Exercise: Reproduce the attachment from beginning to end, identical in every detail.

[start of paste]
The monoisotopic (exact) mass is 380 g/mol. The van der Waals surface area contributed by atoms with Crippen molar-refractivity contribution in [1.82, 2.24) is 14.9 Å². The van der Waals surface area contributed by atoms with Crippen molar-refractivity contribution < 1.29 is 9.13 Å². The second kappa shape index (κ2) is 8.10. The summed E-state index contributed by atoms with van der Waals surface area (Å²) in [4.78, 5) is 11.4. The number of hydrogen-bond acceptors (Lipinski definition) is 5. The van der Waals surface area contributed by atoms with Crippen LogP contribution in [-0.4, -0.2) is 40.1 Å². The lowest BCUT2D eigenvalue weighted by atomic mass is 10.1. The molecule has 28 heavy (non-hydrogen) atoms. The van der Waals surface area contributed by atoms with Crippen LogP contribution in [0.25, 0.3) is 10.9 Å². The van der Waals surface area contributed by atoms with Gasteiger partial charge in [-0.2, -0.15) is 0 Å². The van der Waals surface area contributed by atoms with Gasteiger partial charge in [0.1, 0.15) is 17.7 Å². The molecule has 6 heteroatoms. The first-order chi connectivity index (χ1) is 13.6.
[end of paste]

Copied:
The monoisotopic (exact) mass is 380 g/mol. The van der Waals surface area contributed by atoms with Crippen molar-refractivity contribution in [1.82, 2.24) is 14.9 Å². The van der Waals surface area contributed by atoms with Crippen molar-refractivity contribution < 1.29 is 9.13 Å². The second kappa shape index (κ2) is 8.10. The summed E-state index contributed by atoms with van der Waals surface area (Å²) in [4.78, 5) is 11.4. The number of hydrogen-bond acceptors (Lipinski definition) is 5. The van der Waals surface area contributed by atoms with Crippen LogP contribution in [-0.4, -0.2) is 40.1 Å². The lowest BCUT2D eigenvalue weighted by atomic mass is 10.1. The molecule has 28 heavy (non-hydrogen) atoms. The van der Waals surface area contributed by atoms with Crippen LogP contribution in [0.25, 0.3) is 10.9 Å². The van der Waals surface area contributed by atoms with Gasteiger partial charge in [-0.2, -0.15) is 0 Å². The van der Waals surface area contributed by atoms with Gasteiger partial charge in [0.1, 0.15) is 17.7 Å². The molecule has 6 heteroatoms. The first-order chi connectivity index (χ1) is 13.6.